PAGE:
I think to a certain extent, music and art are like food: it improves the entire ecology of the scene if you consume locally. I grew up going to grocery stores like everyone else in this country, and I remember being an adult before I realized that FOODS GO IN AND OUT OF SEASON. Now that I try to buy organic/local, everything tastes better and is healthier for me.

    To me, going to be in some anonymous crowd to see some popular musician whom I’ll never meet in person is a guilty pleasure, like hothouse tomatoes in the winter. Sometimes it’s exactly what I want, but I wouldn’t want to live off it.

  5. Hey Emily,

    Good write up and thanks for the link to my report. You raise questions here that have been issues I’ve thought about a lot. I’m very enamored with contemporary art (merely as a viewer, I’ve never studied it and don’t produce it) and I’ve long felt that contemporary music is always a bit conservative in comparison. In the areas of music that appeal to me (primarily highly abstract improvisation, modern composition and other experimental musics) there has long been an association with the arts but in many ways its only advanced so far. It all hearkens back to John Cage and the New York school of musicians connections with the New York School of abstract expressionism and it seems that the touchstones for modern musicians haven’t expanded much beyond that.

    In the art activities that I’ve been involved in (mainly as a blog reader, gallery attender and through artist friends) the situation seems even worse. The days of Jackson Pollock, Mark Rothko and so on selling pieces to put on a Cage retrospective, or bringing all their artists friends to fill out the audience for a Morton Feldman concert seem long gone. Gallery openings have retrogressive indie bands or DJs (at best) and there seems to be no interest to push forward the music as one would push forward the arts.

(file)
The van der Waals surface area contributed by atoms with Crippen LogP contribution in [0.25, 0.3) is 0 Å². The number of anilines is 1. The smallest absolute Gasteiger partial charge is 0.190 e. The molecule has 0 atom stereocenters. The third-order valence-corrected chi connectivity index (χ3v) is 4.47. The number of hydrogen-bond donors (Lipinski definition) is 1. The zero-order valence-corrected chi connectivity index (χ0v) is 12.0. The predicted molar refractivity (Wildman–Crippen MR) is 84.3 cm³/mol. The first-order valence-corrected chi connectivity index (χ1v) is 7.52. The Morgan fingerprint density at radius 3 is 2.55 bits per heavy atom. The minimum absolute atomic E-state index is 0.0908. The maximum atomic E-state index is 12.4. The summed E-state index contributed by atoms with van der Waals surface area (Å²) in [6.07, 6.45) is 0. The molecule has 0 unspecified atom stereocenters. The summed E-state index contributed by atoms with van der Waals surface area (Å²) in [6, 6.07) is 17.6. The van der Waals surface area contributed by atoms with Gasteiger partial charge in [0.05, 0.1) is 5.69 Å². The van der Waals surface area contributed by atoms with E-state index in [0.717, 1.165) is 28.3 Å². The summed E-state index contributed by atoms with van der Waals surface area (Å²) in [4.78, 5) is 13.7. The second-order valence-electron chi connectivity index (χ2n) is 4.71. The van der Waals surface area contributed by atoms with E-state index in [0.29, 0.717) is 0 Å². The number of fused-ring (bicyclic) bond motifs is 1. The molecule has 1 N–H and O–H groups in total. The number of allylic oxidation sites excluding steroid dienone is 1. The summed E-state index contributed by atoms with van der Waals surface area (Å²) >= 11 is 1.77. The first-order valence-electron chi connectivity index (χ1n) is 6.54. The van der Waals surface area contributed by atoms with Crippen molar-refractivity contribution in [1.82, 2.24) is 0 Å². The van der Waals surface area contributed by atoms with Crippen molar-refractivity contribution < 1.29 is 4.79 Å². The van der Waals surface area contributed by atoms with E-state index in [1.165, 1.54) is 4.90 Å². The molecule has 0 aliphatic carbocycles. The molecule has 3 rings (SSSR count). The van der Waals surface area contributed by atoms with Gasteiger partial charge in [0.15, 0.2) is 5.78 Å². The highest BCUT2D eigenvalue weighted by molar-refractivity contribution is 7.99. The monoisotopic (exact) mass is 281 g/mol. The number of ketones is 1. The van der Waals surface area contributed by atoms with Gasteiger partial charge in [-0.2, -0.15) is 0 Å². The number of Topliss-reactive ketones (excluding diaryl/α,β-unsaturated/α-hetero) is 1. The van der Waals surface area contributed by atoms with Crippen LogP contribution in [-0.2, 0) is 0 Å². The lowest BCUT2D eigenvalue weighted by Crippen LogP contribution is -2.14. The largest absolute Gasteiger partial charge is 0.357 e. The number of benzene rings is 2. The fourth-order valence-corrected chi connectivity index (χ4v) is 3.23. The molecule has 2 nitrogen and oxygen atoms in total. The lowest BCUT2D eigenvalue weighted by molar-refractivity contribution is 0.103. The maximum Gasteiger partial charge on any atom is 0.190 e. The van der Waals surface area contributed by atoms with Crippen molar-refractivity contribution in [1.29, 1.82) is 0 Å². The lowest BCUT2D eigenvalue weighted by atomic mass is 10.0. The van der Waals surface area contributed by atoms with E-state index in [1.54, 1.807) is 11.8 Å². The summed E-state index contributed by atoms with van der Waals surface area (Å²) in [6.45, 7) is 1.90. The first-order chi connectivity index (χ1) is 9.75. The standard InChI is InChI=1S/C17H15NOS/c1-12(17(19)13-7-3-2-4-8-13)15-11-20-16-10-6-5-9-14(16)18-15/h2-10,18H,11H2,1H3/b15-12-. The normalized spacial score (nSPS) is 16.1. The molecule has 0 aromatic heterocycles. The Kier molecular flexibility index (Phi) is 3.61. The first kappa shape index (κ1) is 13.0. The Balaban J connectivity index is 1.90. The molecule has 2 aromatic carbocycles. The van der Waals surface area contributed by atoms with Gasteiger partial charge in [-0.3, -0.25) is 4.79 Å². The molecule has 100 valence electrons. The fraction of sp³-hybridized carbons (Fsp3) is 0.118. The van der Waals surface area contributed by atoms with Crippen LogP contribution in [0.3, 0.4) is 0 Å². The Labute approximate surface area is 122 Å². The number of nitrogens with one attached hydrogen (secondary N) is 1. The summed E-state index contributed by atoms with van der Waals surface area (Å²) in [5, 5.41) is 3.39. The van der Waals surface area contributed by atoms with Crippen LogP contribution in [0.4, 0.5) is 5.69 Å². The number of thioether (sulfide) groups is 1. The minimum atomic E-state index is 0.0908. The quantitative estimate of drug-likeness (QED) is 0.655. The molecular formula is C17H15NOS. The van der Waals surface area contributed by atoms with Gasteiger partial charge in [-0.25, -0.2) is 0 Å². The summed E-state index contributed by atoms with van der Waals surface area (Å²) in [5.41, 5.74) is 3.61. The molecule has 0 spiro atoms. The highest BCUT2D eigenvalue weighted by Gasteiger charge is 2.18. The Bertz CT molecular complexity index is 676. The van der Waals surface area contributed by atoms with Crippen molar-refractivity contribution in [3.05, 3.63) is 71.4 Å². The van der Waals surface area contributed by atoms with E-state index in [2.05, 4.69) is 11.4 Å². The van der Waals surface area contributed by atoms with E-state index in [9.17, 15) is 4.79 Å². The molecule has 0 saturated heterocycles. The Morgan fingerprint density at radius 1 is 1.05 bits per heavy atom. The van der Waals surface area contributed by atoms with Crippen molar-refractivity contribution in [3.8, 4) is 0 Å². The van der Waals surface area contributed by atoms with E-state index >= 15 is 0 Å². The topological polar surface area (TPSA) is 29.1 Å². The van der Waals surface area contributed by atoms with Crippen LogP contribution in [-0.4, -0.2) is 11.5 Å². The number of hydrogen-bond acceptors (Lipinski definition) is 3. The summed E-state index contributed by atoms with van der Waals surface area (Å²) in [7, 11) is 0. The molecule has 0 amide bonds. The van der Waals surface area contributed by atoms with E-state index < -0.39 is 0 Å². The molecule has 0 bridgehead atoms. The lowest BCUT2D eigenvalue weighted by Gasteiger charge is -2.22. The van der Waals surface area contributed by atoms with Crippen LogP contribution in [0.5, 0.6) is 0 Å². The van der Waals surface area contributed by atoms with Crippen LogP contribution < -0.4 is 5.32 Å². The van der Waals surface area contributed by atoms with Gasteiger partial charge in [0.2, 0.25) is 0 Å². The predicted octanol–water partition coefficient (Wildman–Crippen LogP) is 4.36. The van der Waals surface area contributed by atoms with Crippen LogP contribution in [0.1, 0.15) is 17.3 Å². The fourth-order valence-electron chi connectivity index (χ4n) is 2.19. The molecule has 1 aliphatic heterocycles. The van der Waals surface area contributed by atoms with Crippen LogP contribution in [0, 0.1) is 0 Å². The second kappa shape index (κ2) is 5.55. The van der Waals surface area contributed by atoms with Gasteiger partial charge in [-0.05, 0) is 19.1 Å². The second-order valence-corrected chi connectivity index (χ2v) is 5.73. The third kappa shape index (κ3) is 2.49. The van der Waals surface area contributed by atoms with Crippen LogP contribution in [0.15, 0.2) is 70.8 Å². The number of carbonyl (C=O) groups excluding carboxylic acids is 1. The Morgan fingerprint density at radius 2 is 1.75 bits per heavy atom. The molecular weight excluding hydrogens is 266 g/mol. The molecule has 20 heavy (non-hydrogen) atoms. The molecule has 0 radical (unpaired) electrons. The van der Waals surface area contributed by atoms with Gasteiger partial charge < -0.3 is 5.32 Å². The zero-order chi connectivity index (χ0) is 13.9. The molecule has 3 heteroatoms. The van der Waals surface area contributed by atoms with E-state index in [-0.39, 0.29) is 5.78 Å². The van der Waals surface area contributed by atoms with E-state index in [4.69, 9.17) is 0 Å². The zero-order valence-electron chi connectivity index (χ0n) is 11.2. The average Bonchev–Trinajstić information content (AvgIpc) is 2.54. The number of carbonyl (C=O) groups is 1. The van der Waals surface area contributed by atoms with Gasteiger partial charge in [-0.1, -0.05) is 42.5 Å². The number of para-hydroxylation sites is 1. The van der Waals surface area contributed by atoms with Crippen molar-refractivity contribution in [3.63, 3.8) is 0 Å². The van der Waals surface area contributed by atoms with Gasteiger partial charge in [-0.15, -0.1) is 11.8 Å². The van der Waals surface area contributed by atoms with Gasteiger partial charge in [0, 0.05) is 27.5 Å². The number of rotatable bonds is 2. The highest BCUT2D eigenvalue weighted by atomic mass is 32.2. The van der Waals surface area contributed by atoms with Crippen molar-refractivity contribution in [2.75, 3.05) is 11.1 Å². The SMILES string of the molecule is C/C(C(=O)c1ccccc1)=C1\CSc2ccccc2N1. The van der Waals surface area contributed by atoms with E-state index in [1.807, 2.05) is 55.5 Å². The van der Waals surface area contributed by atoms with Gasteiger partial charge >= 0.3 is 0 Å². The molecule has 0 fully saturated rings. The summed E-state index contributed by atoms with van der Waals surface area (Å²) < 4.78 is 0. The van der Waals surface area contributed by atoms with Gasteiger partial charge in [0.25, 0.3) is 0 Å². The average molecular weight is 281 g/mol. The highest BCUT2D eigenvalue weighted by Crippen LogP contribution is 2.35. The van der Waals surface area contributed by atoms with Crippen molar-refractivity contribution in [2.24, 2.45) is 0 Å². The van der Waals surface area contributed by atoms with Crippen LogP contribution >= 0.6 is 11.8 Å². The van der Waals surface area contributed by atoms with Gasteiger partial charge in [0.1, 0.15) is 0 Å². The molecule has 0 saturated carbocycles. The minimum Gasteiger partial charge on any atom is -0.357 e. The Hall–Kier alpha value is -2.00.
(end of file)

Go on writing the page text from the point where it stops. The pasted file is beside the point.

For these reasons I thought this Scores performance was a step in the right direction. The performances seemed much more forward looking with nods toward current trends in improvisation, drone and noise music and demonstrated that you can mix contemporary art with contemporary music. That in fact it is the music that complements certain abstract art most effectively. I hope that more events like this occur and that there is greater interest in what is happening now in music as well as art.

  6. Dear Robert (spiralcage),

    Thanks for the kind words, and for taking the time to write such a thoughtful and indepth post about the event. I tried to comment on your post yesterday and WordPress was giving me some issues (I finally found my login email for your site just now, in my spam folder). D’oh!

    You bring up some interesting issues about the relative level of experimentation that may be found in contemporary music versus contemporary art. At the one end, I suppose, the disciplines merge, and “art” can be comprised of anything, including sound. For instance, is Yann Novak a composer combining video images with sound, or is he an artist using sound as just one possible element in an installation? Both/either, depending on who’s looking, but I know Yann considers himself a “composer.” Still, composers and artists both learn about John Cage in school, each claiming him as one of our own.